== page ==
So a screenwriter's job, in a nutshell, is making change. (And, alas, sometimes that's all we make for a while.) Articulating the surface and deep action is just the beginning. Now you have to make those patterns of human change happen in a compelling credible way.
But how? How do you build a pattern of change? Think of it as a pathway your character is moving along. What is that path made of?
In screenwriting, these stepping stones are specific moments of change. Events that make a difference, a.k.a. dramatic events. And once you can write a credible, compelling moment of change, you're well on your way to writing good screenplays. So it's of vital importance that you grasp—really grasp— what a moment of change is.
As you might expect, I looked up the word "moment," and to my joy and amazement I read: A brief, indefinite, interval of time . . . A particular period of importance, significance .. . Outstanding significance or value; importance.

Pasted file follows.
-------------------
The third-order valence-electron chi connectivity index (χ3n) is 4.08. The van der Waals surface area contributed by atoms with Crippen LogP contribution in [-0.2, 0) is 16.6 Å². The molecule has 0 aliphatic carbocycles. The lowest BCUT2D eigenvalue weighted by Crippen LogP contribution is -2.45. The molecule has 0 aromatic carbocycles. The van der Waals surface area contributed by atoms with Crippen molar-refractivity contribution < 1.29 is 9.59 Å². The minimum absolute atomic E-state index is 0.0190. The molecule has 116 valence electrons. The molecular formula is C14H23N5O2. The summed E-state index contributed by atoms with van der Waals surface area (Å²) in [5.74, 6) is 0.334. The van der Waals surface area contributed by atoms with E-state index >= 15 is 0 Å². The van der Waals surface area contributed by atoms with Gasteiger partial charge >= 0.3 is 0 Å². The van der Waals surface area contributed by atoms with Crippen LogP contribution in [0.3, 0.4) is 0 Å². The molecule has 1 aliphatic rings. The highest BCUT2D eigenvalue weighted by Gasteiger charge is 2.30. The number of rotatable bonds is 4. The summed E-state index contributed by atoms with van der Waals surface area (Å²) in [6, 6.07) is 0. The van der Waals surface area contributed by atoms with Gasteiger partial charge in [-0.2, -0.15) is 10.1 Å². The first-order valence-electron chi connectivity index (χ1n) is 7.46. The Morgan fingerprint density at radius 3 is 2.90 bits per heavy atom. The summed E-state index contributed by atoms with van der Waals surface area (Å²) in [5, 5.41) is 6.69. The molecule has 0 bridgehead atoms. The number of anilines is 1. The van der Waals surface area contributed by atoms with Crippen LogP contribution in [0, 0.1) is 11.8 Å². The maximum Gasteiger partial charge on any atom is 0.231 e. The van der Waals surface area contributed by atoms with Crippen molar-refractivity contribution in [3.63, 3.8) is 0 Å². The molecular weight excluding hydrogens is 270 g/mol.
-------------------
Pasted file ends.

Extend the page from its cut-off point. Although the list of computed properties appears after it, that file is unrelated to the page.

Why did I feel such joy and amazement? Because the word "moment" is screenwriting summed up in one word. It's an interval of time (a scene), but also an interval of time that's important, significant (moment of change), and it comes from the Latin momentum which comes from the Latin movere—to move. And that's what good screenplays do.
We create stories told in scenes, patterns of human change out of moments of change, moments that matter, moments of moment, if you will, and these moments move our screenplays forward.
Moments of moment create momentum.
But what kinds of moments create change in our lives and in the stories we tell? To figure this out for yourself, take a shot at...
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